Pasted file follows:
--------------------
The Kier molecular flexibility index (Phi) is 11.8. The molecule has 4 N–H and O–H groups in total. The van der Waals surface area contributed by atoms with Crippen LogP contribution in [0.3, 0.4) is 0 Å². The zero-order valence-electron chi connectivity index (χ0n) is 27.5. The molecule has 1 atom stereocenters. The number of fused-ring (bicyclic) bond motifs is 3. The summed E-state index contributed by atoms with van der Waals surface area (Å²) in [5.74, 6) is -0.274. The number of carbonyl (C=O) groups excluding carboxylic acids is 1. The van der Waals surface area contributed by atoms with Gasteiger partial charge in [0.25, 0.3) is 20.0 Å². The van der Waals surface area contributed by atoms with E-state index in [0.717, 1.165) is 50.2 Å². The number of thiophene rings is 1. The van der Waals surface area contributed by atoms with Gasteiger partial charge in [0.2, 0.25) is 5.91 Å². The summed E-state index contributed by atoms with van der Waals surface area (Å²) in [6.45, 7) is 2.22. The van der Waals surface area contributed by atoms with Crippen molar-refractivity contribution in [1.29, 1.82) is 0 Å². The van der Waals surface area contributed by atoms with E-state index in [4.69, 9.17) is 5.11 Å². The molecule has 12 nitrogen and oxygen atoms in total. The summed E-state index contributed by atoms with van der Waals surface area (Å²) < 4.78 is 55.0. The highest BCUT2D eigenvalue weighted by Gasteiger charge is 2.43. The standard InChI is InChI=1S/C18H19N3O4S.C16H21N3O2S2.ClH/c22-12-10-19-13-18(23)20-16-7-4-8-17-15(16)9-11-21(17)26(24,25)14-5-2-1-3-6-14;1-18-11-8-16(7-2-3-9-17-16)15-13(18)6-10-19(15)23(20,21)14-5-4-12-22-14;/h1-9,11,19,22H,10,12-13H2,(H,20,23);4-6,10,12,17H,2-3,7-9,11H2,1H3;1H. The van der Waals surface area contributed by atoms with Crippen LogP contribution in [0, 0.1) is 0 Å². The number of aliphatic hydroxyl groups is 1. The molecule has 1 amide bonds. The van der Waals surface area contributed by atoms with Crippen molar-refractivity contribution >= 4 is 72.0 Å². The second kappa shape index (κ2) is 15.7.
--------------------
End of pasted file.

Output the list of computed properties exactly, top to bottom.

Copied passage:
The Kier molecular flexibility index (Phi) is 11.8. The molecule has 4 N–H and O–H groups in total. The van der Waals surface area contributed by atoms with Crippen LogP contribution in [0.3, 0.4) is 0 Å². The zero-order valence-electron chi connectivity index (χ0n) is 27.5. The molecule has 1 atom stereocenters. The number of fused-ring (bicyclic) bond motifs is 3. The summed E-state index contributed by atoms with van der Waals surface area (Å²) in [5.74, 6) is -0.274. The number of carbonyl (C=O) groups excluding carboxylic acids is 1. The van der Waals surface area contributed by atoms with Gasteiger partial charge in [0.25, 0.3) is 20.0 Å². The van der Waals surface area contributed by atoms with E-state index in [0.717, 1.165) is 50.2 Å². The number of thiophene rings is 1. The van der Waals surface area contributed by atoms with Gasteiger partial charge in [0.2, 0.25) is 5.91 Å². The summed E-state index contributed by atoms with van der Waals surface area (Å²) in [6.45, 7) is 2.22. The van der Waals surface area contributed by atoms with Crippen molar-refractivity contribution in [1.29, 1.82) is 0 Å². The van der Waals surface area contributed by atoms with E-state index in [4.69, 9.17) is 5.11 Å². The molecule has 12 nitrogen and oxygen atoms in total. The summed E-state index contributed by atoms with van der Waals surface area (Å²) < 4.78 is 55.0. The highest BCUT2D eigenvalue weighted by Gasteiger charge is 2.43. The standard InChI is InChI=1S/C18H19N3O4S.C16H21N3O2S2.ClH/c22-12-10-19-13-18(23)20-16-7-4-8-17-15(16)9-11-21(17)26(24,25)14-5-2-1-3-6-14;1-18-11-8-16(7-2-3-9-17-16)15-13(18)6-10-19(15)23(20,21)14-5-4-12-22-14;/h1-9,11,19,22H,10,12-13H2,(H,20,23);4-6,10,12,17H,2-3,7-9,11H2,1H3;1H. The van der Waals surface area contributed by atoms with Crippen LogP contribution in [0, 0.1) is 0 Å². The number of aliphatic hydroxyl groups is 1. The molecule has 1 amide bonds. The van der Waals surface area contributed by atoms with Crippen molar-refractivity contribution >= 4 is 72.0 Å². The second kappa shape index (κ2) is 15.7.